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Monday, June 17, 2024

Home Office to resume control of tackling migrant Channel crossings

A group of people thought to be migrants are brought in to Dover onboard a Border Force vessel, following a small boat incident in the ChannelPA Media

The Home Office has taken back responsibility for overseeing operations to tackle small boats carrying migrants across the Channel.

The Royal Navy had been temporarily in charge for the past eight months, during which a record number of people made the journey from France.

More than 40,000 people have crossed the English Channel since last April.

Home Secretary Suella Braverman said failure to stop the boats could cost the Conservatives the next election.

Tuesday’s change in operational control follows last month’s announcement that a new small boats operational command (SBOC) would be created to oversee the Channel crossings.

The unit, which brings together military and civilian staff and the National Crime Agency, plans to recruit 730 additional staff and invest in new vessels, drones and cameras to track the crossings and prevent tragedies at sea.

It also wants to identify those steering the boats with a view to prosecuting them.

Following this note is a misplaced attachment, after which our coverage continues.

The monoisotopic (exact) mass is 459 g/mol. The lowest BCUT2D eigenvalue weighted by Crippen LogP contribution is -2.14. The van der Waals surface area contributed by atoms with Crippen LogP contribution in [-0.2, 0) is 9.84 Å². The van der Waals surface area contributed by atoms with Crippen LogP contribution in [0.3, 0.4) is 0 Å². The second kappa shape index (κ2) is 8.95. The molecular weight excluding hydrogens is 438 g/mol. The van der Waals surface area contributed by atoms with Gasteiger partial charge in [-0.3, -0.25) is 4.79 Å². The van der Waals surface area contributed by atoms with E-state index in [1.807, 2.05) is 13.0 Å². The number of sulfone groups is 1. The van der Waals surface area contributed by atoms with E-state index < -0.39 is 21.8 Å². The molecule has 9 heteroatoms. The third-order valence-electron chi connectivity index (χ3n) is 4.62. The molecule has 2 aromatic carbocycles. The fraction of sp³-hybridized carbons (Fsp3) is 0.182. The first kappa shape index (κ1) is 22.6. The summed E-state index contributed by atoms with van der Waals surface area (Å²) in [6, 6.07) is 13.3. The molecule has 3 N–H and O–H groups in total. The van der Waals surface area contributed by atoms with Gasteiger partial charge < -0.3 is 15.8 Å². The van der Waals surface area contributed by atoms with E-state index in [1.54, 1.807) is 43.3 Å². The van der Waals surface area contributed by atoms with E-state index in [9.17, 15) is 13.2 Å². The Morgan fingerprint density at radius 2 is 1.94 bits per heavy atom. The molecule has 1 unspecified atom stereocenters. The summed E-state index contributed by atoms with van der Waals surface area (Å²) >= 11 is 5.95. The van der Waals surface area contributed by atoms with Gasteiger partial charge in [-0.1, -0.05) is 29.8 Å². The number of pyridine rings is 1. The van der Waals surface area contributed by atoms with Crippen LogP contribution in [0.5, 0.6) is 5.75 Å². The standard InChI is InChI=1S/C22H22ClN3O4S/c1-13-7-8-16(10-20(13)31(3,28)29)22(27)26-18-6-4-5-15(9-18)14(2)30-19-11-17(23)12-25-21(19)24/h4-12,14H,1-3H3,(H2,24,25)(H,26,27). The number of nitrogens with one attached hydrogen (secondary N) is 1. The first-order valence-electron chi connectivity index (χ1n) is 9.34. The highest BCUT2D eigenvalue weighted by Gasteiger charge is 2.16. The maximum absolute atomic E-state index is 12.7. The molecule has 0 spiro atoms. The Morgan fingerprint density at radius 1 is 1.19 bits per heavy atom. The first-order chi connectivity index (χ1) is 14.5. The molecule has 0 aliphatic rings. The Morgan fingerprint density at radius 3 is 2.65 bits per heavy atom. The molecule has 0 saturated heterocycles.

The Home Office says the move is a “significant landmark” in ensuring the safety and sovereignty of the UK’s borders.

Ms Braverman issued a call on Tuesday for Conservative MPs to unite behind the prime minister’s plans to pass new laws to stop small boats.

  • Braverman faces criticism as migrant crisis worsens

The government would not be forgiven if it failed to stop the boats as this issue was of “huge frustration” to many people, she told The Daily Telegraph.

She added that the reputation of her party was “on the line” as this was “the last chance” for the government to deliver on its promise to curb illegal crossings.

“I think we need to stop the boats to win the election. No ifs, no buts,” she said.

Although the Ministry of Defence will still provide support to the operational command unit, department officials are likely to be relieved about relinquishing control, according to BBC South East reporter Simon Jones.

He says they will have been wary of the potential reputational damage of being seen as “little more than a taxi service for migrants trying to reach the UK”.

More than 1,100 migrants have reached the UK in small boats so far this year. A record 45,756 people succeeded in making the journey last year.

A government spokesman said the return of responsibility to the Home Office would ensure safety of Britain’s borders and communities in the long term.

“We are building on the progress already made through the new deal with France, and our determination will not waver until we stop the abuse of the asylum system and bring the smugglers responsible to justice,” he said.

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